Two area legislators in race for lieutenant governor

Two area legislators in race for lieutenant governor

Record-Journal


Two area legislators could face off for the lieutenant governor position next year if chosen to run by their respective parties.

This past week, state Rep. Liz Linehan, D-Cheshire, announced her candidacy for lieutenant governor alongside Democratic Middletown Mayor Dan Drew, who is running for governor. Linehan’s 103rd District includes portions of Cheshire, Southington and Wallingford.

In April, state Sen. Joe Markley, R-Southington, filed to run for lieutenant governor, but hasn’t formed a ticket. He represents Cheshire, Prospect, Southington, Wolcott and Waterbury in the 16th District.

Linehan, nearly halfway through her first term, wasn’t considering a statewide run until asked by Drew, whom she has befriended during her time as a legislator.

“I said ‘yes’ because I truly believe in Dan and his vision,” she said. “I think that we can do some really great things for the state of Connecticut.”

Markley has spent several terms in the Senate recently as well as a stint during the 1980s. He’s hoping to garner support early on and have momentum going into the Republican nominating convention next spring.

“I think there are good things that can be accomplished with the office,” he said. “I think I can be a strength no matter who we pick at the top of the ticket.”

The lieutenant governor presides over the state Senate. Markley said he feels he can run the body more effectively and in a punctual manner.

“I think our failure in the Senate to even be able to start on time or even end at a reasonable time has hurt our functioning,” he said. “If they say session at 11 a.m., you’re shocked if you’re in at 1:30 p.m.”

During their announcement earlier this week, Linehan and Drew outlined a platform including tuition-free public higher education, tax code reform, closing the achievement gap, legalized marijuana and reproductive rights.

Linehan said many of those platform points are directed at her primary effort — reducing the financial burden on the middle class.

“For years, under both Democratic and Republican rule, we’ve been taught that trickle-down economics was supposed to be our savior. We’ve seen that hasn’t been working for us,” she said.

To turn the economy around, the state needs to invest in worker training and vocational schools. Linehan said a single-payer health care system would promote entrepreneurship and job mobility, while tuition-free college would help create a more educated workforce.

“It’s going to keep us competitive,” she said. “There’s no reason why we can’t have community college available for our residents.”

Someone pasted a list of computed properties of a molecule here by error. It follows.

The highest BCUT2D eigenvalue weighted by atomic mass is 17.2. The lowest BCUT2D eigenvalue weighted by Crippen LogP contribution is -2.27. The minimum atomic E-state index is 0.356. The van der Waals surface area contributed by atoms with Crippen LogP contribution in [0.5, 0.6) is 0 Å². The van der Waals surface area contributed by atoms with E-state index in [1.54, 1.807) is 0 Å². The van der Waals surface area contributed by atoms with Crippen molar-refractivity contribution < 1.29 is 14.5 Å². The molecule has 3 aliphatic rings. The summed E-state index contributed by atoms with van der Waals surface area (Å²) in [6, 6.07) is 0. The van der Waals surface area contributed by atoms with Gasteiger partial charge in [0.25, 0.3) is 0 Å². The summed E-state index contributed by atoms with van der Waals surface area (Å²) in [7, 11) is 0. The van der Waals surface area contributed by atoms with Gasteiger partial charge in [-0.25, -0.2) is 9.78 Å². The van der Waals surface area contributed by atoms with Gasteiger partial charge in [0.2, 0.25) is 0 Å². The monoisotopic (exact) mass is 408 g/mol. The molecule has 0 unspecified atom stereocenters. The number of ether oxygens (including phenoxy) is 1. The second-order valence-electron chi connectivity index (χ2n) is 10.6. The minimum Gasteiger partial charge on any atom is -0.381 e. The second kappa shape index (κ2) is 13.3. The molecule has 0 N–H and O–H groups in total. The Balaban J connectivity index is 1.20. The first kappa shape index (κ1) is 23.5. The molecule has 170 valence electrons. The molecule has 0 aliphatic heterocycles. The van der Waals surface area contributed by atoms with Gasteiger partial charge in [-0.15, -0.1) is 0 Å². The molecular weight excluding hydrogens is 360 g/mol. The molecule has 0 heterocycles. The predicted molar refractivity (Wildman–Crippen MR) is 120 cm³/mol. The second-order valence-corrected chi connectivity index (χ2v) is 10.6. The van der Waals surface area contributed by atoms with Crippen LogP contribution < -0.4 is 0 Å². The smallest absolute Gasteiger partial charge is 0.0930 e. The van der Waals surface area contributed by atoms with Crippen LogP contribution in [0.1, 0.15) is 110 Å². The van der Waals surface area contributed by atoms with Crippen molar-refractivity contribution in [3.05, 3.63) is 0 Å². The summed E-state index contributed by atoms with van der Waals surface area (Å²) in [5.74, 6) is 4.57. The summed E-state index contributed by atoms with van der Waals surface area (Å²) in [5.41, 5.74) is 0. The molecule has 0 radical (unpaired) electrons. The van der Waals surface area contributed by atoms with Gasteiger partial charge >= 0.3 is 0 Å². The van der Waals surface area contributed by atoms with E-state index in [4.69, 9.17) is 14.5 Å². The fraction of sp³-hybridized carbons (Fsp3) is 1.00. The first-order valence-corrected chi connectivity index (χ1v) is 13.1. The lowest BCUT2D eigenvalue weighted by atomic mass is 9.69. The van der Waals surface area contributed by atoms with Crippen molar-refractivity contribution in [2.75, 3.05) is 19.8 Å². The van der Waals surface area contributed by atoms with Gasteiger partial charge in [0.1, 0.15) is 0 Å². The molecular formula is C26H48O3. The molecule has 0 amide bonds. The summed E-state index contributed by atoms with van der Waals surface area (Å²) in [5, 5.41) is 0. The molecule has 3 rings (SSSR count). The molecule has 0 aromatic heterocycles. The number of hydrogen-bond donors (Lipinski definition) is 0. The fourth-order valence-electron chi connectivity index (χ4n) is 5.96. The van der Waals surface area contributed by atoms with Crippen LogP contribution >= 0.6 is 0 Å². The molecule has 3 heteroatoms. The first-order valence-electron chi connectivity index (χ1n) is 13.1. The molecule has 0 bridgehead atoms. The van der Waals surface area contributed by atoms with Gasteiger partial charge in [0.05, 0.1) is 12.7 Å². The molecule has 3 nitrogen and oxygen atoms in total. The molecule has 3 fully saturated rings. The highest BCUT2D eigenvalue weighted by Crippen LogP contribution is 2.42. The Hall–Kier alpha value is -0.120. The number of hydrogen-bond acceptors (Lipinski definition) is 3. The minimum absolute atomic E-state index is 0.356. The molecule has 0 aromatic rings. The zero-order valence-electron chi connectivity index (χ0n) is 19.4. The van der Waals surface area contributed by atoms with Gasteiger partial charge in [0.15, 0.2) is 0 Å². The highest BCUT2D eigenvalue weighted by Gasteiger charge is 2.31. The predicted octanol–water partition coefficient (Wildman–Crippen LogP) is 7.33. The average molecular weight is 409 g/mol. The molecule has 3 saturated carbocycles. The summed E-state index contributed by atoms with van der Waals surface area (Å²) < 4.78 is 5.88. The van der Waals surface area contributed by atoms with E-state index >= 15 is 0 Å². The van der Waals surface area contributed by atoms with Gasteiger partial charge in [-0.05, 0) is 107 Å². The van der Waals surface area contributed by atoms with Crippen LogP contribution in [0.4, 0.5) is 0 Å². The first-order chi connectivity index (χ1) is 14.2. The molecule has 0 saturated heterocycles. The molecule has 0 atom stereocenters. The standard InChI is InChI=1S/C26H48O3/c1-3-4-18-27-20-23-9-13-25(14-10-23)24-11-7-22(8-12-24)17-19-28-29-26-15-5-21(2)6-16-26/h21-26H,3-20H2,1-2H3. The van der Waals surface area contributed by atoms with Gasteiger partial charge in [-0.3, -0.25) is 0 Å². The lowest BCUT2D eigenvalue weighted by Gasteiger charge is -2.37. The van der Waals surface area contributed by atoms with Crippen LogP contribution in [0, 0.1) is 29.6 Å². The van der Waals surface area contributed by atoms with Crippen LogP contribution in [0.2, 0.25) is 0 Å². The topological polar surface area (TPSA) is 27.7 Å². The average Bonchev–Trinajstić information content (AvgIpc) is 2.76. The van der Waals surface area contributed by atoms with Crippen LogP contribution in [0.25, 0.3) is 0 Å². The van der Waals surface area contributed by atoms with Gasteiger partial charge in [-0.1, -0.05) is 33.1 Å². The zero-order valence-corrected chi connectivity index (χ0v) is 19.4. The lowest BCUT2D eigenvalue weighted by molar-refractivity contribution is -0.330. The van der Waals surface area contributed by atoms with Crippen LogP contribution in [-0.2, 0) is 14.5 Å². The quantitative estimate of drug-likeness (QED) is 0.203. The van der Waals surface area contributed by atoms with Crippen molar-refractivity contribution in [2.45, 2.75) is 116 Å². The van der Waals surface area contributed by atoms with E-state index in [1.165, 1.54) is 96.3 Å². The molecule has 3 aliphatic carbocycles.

Linehan is also frustrated with Connecticut’s detractors.

“The message we need to send is that Connecticut is worth it,” she said.

Former state senator and consumer protection commissioner Jonathan Harris, a Democrat, has formed an exploratory committee, as has Bridgeport Mayor Joe Ganim and former federal prosecutor Chris Mattei, both Democrats.

Republicans have four declared candidates: Rep. Prasad Srinivasan, Shelton Mayor Mark Lauretti, Trumbull First Selectman Tim Herbst, and former U.S. comptroller general David Walker.

By declaring early and raising support, Markley said he hoped to be in a good position when a gubernatorial candidate is picked in May.

“As it stands I’m the only person running (for lieutenant governor) on the Republican side,” Markley said. “By the time people think about doing it, they’ll realize I have a pretty good lead on them.”

As lieutenant governor, Markley said he’d have the staff to tackle complex issues that he’s tried to work on as senator, such as trimming regulations. He also wants to study privacy issues, which are often technical and complicated.

“Because of technology, the possibilities of government and private encroachment are constantly shifting,” he said. “I think there’s a need to look at all of it.”

Markley said he respects Linehan. The two worked on an anti-human trafficking bill.

“I’d say we get along well, but we differ sharply on political issues,” he said.

Markley said he feels Linehan’s positions are “very liberal.”

“Drew and Linehan against any Republican would offer a very sharp contrast and I think it would work to our advantage,” Markley said.

Linehan considers herself a “moderate.”

“I’m a moderate in the sense that I will always fight for the middle class,” she said. “If my way to get there is through more progressive issues, then that’s fine too.”

She isn’t thinking about potential opponents in either party.

“Connecticut has real issues and real concerns,” she said. “That’s what I’m thinking about.”

jbuchanan@recordjournal.com 203-317-2230 Twitter: @JBuchananRJ


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